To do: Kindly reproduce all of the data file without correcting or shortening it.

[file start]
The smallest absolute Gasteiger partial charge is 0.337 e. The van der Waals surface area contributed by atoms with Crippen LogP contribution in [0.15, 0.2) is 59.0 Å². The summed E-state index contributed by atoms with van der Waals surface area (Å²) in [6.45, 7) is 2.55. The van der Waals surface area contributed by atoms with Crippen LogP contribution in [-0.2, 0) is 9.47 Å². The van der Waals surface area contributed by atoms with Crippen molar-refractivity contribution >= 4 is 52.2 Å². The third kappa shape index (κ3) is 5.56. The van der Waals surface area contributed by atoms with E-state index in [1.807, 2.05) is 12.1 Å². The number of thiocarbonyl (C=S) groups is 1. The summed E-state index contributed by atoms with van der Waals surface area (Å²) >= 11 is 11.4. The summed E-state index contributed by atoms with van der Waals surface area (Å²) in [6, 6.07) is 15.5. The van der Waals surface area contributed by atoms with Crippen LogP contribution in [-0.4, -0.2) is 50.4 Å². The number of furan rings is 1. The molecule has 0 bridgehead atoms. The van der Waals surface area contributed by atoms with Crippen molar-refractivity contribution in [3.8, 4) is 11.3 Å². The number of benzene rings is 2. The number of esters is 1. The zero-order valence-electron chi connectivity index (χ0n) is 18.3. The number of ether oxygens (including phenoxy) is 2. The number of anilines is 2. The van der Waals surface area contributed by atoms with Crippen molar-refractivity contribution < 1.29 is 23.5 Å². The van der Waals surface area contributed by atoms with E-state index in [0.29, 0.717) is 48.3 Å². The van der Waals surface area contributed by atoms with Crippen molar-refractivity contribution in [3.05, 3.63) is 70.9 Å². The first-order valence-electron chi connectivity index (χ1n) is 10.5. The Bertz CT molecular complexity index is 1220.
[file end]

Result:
The smallest absolute Gasteiger partial charge is 0.337 e. The van der Waals surface area contributed by atoms with Crippen LogP contribution in [0.15, 0.2) is 59.0 Å². The summed E-state index contributed by atoms with van der Waals surface area (Å²) in [6.45, 7) is 2.55. The van der Waals surface area contributed by atoms with Crippen LogP contribution in [-0.2, 0) is 9.47 Å². The van der Waals surface area contributed by atoms with Crippen molar-refractivity contribution >= 4 is 52.2 Å². The third kappa shape index (κ3) is 5.56. The van der Waals surface area contributed by atoms with E-state index in [1.807, 2.05) is 12.1 Å². The number of thiocarbonyl (C=S) groups is 1. The summed E-state index contributed by atoms with van der Waals surface area (Å²) >= 11 is 11.4. The summed E-state index contributed by atoms with van der Waals surface area (Å²) in [6, 6.07) is 15.5. The van der Waals surface area contributed by atoms with Crippen LogP contribution in [-0.4, -0.2) is 50.4 Å². The number of furan rings is 1. The molecule has 0 bridgehead atoms. The van der Waals surface area contributed by atoms with Crippen molar-refractivity contribution in [3.8, 4) is 11.3 Å². The number of benzene rings is 2. The number of esters is 1. The zero-order valence-electron chi connectivity index (χ0n) is 18.3. The number of ether oxygens (including phenoxy) is 2. The number of anilines is 2. The van der Waals surface area contributed by atoms with Crippen molar-refractivity contribution < 1.29 is 23.5 Å². The van der Waals surface area contributed by atoms with E-state index in [0.29, 0.717) is 48.3 Å². The van der Waals surface area contributed by atoms with Crippen molar-refractivity contribution in [3.05, 3.63) is 70.9 Å². The first-order valence-electron chi connectivity index (χ1n) is 10.5. The Bertz CT molecular complexity index is 1220.